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3D 'Nanobamas' Smaller Than A Grain Of Salt

Date:
November 16, 2008
Source:
University of Michigan
Summary:
A professor has created 3-D portraits of the president-elect that are smaller than a grain of salt. He calls them "nanobamas."

Microscopic faces of Barack Obama made using nanotechnology, and imaged using a scanning electron microscope. Each face consists of millions of vertically-aligned carbon nanotubes, grown by a high temperature chemical reaction.
Credit: A. John Hart

A University of Michigan professor has created 3-D portraits of the president-elect that are smaller than a grain of salt. He calls them "nanobamas."

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John Hart, an assistant professor in the Department of Mechanical Engineering, made the mini-Barack Obama likenesses with his colleagues to raise awareness of nanotechnology and science.

Each one contains about 150 million carbon nanotubes stacked vertically like trees in a forest. A carbon nanotube is an extraordinarily strong hollow cylinder about 1/50,000th the width of a human hair.

"Developments like this are an excellent way to bring the concepts of nanotechnology to a broader audience," said Hart, who made the portraits with his colleagues by working late on a Friday evening. "Also, we thought it would be fun."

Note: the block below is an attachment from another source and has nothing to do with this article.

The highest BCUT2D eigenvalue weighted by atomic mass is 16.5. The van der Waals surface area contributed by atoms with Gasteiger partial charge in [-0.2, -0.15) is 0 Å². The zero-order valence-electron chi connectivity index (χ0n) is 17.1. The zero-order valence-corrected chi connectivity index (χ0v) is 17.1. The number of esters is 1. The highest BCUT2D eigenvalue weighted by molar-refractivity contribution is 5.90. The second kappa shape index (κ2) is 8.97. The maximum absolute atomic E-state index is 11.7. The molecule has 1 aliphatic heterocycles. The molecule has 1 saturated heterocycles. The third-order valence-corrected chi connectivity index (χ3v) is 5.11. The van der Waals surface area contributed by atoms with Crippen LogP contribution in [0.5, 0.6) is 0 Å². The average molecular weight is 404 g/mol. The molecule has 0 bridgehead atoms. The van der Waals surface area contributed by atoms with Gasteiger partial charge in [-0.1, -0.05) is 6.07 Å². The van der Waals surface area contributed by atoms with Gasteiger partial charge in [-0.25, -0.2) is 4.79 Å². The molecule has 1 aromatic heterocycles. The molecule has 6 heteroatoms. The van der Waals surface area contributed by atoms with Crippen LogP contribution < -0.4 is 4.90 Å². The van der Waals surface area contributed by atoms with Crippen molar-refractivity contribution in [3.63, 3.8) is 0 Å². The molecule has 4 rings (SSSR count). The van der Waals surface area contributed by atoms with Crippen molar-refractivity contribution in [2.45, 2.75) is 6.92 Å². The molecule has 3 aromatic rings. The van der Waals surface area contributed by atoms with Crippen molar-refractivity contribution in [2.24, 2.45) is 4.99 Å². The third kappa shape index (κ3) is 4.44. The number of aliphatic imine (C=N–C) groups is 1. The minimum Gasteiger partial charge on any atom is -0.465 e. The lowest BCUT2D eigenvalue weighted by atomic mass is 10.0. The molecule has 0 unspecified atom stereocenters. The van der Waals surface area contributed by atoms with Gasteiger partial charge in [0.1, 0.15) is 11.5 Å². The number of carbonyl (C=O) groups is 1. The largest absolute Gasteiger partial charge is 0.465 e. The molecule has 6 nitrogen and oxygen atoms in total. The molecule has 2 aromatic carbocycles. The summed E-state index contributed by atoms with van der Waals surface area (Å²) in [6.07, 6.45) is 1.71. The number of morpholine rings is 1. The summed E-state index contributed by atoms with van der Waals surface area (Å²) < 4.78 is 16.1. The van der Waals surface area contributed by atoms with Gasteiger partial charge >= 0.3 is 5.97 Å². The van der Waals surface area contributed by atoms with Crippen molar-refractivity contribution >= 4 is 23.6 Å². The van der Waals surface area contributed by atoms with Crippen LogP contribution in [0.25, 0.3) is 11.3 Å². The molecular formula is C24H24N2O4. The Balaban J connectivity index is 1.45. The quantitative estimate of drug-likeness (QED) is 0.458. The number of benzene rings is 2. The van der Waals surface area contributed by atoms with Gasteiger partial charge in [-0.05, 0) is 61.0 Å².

Carbon nanotubes could be used in solar cells and batteries, new methods of diagnosing and treating disease, next-generation computer processors and memory, and stronger lightweight materials. Hart's Mechanosynthesis Group focuses on studying how to make nanostructures like nanotubes, and how to use these small-scale building blocks in electronics, energy devices and high-performance materials.

To create the nanobamas, the researchers converted Shepard Fairey's famous red, white and blue poster of Barack Obama to a line drawing. They shrunk it and printed it on a glass plate with a laser to create a mask. They shined ultraviolet light through the masked glass plate on to a silicon wafer to create the pattern. Then they grew the carbon nanotubes on the pattern, using a high-temperature chemical reaction.

The researchers photographed the nanobamas with an electron microscope. The faces are half a millimeter in size.

Nanobama is Hart's latest artwork too small for the naked eye to see. His complete gallery is at nanobliss.com, a site he started in 2006, inspired by the beauty in the structures he was building for his dissertation. Hart has used this technique to make Michigan logos, snowflakes and a mock Absolut Nano ad that shows nanotubes grown in the shape of a vodka bottle.


Story Source:

The above story is based on materials provided by University of Michigan. Note: Materials may be edited for content and length.


Cite This Page:

University of Michigan. "3D 'Nanobamas' Smaller Than A Grain Of Salt." ScienceDaily. ScienceDaily, 16 November 2008. <www.sciencedaily.com/releases/2008/11/081114200628.htm>.
University of Michigan. (2008, November 16). 3D 'Nanobamas' Smaller Than A Grain Of Salt. ScienceDaily. Retrieved March 5, 2015 from www.sciencedaily.com/releases/2008/11/081114200628.htm
University of Michigan. "3D 'Nanobamas' Smaller Than A Grain Of Salt." ScienceDaily. www.sciencedaily.com/releases/2008/11/081114200628.htm (accessed March 5, 2015).

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